Photo c/o @morganalicebeauty
The sun's out and it's not actually freezing cold for once which means it must be Spring! And you know what that means? It's time to give our beauty bags a much-needed Spring clean.
We're all guilty of hoarding those never-ending moisturisers and old favourite blusher brushes but did you know it might actually be the reason behind those pesky spot breakouts and dodgy red patches? Yup, here's why it's time to give your beauty bag a once over and start paying attention to sell by dates. Yes, really.
Sell by dates on my moisturiser? Really? We're used to fresh food but this is something else! What's the deal?
First, it's important to distinguish the difference between a sell-by-date and an expiry date. In food, sell-by-dates signal when a product's shelf life at the store ends. You can still consume food that is past its sell-by date, but it should not be sold by the store after this date . For skincare we need to talk expiry date.
Expiry dates are not at all common in cosmetics. This is because cosmetics, unlike food, are not required by law to have expiry dates. The current EU regulations states that cosmetics, which are formulated to withstand a shelf-life of minimum 30 months (2.5 years or more) do not need to display an expiry date.
Ok, so expiry dates are a thing, but why are they so important? Surely our moisturiser lasts forever…
Not true. The effectiveness of many active ingredients (aka the good stuff), such as vitamins and amino acids deteriorates within weeks, or months. This is simply due to molecule breakdown. So the older your product is, the less effective it is. Think of it like food, a fresh vegetable will always taste better and be better for you than one that's three weeks old or had preservatives added to it. Active ingredients in skincare make your moisturiser more expensive, and frankly, you're not getting your money's worth if they disappear after two months if not sooner.
PRO OPINION: Dr Maryam Zamani, Aesthetic Doctor - 'If you have a product that seems unusually discolored, lumpy, runny or if the components have separated, or if you feel there is a strange odor, definitely toss it. Using a product past its use by date can cause skin to become irritated, red, flaky and with more blemishes.'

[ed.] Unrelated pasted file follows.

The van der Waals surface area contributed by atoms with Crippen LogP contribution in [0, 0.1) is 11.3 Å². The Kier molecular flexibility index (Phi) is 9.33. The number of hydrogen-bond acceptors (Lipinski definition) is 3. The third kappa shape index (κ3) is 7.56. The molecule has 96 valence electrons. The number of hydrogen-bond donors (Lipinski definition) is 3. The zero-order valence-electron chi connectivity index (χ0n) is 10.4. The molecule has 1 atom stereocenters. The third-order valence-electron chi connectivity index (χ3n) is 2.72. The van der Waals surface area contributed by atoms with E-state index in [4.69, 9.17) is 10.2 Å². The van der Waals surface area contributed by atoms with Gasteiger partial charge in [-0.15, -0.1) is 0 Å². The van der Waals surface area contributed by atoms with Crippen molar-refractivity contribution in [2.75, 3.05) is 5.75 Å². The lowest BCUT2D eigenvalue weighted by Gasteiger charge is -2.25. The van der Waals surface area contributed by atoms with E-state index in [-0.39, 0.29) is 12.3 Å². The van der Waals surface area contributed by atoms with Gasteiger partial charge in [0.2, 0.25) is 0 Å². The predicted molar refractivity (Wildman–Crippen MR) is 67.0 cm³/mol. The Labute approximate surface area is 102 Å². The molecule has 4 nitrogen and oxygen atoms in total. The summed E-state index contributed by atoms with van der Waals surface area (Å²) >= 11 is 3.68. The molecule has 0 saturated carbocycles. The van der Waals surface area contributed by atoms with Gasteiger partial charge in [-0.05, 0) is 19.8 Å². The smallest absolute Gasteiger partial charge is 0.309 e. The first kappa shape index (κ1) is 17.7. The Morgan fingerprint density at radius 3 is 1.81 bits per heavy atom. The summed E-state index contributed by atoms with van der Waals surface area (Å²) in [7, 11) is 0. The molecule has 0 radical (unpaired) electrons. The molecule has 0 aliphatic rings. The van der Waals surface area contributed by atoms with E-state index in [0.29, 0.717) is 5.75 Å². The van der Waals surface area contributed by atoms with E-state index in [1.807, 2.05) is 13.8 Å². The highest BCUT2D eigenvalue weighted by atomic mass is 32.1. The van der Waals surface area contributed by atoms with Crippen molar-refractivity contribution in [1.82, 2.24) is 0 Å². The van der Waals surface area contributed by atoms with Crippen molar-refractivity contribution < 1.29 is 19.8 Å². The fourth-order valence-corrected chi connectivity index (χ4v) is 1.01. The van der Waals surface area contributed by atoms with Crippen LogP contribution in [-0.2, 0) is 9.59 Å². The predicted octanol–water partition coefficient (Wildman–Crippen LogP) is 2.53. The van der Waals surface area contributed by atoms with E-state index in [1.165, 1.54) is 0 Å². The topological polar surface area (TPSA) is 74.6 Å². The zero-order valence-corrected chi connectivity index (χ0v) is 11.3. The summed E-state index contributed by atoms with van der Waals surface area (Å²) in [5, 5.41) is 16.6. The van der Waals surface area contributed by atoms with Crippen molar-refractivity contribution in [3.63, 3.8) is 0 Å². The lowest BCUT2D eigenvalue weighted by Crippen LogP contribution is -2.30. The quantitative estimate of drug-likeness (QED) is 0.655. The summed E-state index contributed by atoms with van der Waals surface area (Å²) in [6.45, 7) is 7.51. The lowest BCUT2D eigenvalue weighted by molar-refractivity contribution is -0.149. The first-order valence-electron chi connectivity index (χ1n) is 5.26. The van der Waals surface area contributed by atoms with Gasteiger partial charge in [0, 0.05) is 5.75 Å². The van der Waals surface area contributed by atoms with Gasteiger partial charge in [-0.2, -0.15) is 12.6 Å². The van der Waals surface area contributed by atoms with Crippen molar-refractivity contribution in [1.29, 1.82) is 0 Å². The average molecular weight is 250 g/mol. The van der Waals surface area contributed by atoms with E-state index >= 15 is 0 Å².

INGREDIENTS THAT ARE AFFECTED: Vitamin C, Retinol, Retinaldehyde, Glycolic Acid
Jeez, we can't even remember when we bought our night cream. Is our skin suffering?
Once a cosmetic product has passed its best before date (or has been open for too long), the risk of microbe growth increases. In other words, bacteria and mold can start growing in the product and this can pose risks such as allergic reactions, skin irritation, eye infection etc. Gross.
PRO OPINION: Dr Stefanie Williams, Medical Director at European Dermatology - 'Products containing a lot of water are particularly susceptible to microbial growth and contamination (much less so powders). Also, if the product is labeled ‘preservative free’, be extra careful!'
Wow, not great then. What can we do? We want to use our fave moisturiser but when it's still good for our skin, not killing it!
It's all about the packaging. The better you protect your products from exposure to air, light and bacteria, the longer they stay good. Choose products with airless pumps, and avoid jars (the combination of large openings and fingers inside the product is the worst!).
Also, don't buy oils that come in transparent bottles, since sunlight causes oils to turn bad. Finally, cosmetic products should never be left in temperatures above 25 degrees celcius.
PACKAGING RULES: 1. Choose airless pumps. 2. Avoid Jars. 3. Choose tinted or coloured glass containers especially for oils.
Got it! The night cream is being disposed of as we speak. What should we get instead?
If you haven't heard of NUORI, listen up. They're the first skincare brand to introduce two dates on products: a Start-Using-By Date and an Expiry Date. The first one is around 12 weeks from the product being blended and tells consumers the latest they can start using a product and still benefit from the optimum freshness and potency of the formula.
The second serves as a reminder of when a product should be replaced by a new, fresh one. Both dates work together so enough time is provided to use the entire product so you're not left with half a pump of unused moisturiser.
PRO OPINION: Dr Maryam Zamani, Aesthetic Doctor - 'Pay extra attention to sunscreen. If you use one that's past its expiration date, you may not be properly protected from the harmful UVA and UVB rays of the sun and increase your risk for burning and skin cancers.'
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